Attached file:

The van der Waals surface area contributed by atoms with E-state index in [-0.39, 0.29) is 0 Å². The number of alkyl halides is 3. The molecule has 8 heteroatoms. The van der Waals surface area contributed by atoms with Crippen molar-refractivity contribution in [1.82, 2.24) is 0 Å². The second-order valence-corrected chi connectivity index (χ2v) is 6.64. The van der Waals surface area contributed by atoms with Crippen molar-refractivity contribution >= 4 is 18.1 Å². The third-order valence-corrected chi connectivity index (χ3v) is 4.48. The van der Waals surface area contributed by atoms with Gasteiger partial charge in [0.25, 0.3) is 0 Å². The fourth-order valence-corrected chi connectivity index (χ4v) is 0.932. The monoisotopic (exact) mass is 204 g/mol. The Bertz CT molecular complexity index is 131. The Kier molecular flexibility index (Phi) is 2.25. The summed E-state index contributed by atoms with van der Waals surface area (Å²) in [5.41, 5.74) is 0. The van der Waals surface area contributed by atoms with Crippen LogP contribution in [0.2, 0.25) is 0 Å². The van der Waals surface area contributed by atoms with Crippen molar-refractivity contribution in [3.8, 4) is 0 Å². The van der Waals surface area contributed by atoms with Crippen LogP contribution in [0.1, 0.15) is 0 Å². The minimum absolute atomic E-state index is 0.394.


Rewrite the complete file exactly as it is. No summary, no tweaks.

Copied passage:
The van der Waals surface area contributed by atoms with E-state index in [-0.39, 0.29) is 0 Å². The number of alkyl halides is 3. The molecule has 8 heteroatoms. The van der Waals surface area contributed by atoms with Crippen molar-refractivity contribution in [1.82, 2.24) is 0 Å². The second-order valence-corrected chi connectivity index (χ2v) is 6.64. The van der Waals surface area contributed by atoms with Crippen molar-refractivity contribution >= 4 is 18.1 Å². The third-order valence-corrected chi connectivity index (χ3v) is 4.48. The van der Waals surface area contributed by atoms with Gasteiger partial charge in [0.25, 0.3) is 0 Å². The fourth-order valence-corrected chi connectivity index (χ4v) is 0.932. The monoisotopic (exact) mass is 204 g/mol. The Bertz CT molecular complexity index is 131. The Kier molecular flexibility index (Phi) is 2.25. The summed E-state index contributed by atoms with van der Waals surface area (Å²) in [5.41, 5.74) is 0. The van der Waals surface area contributed by atoms with Crippen LogP contribution in [0.2, 0.25) is 0 Å². The van der Waals surface area contributed by atoms with Crippen molar-refractivity contribution in [3.8, 4) is 0 Å². The van der Waals surface area contributed by atoms with Crippen LogP contribution in [0.1, 0.15) is 0 Å². The minimum absolute atomic E-state index is 0.394.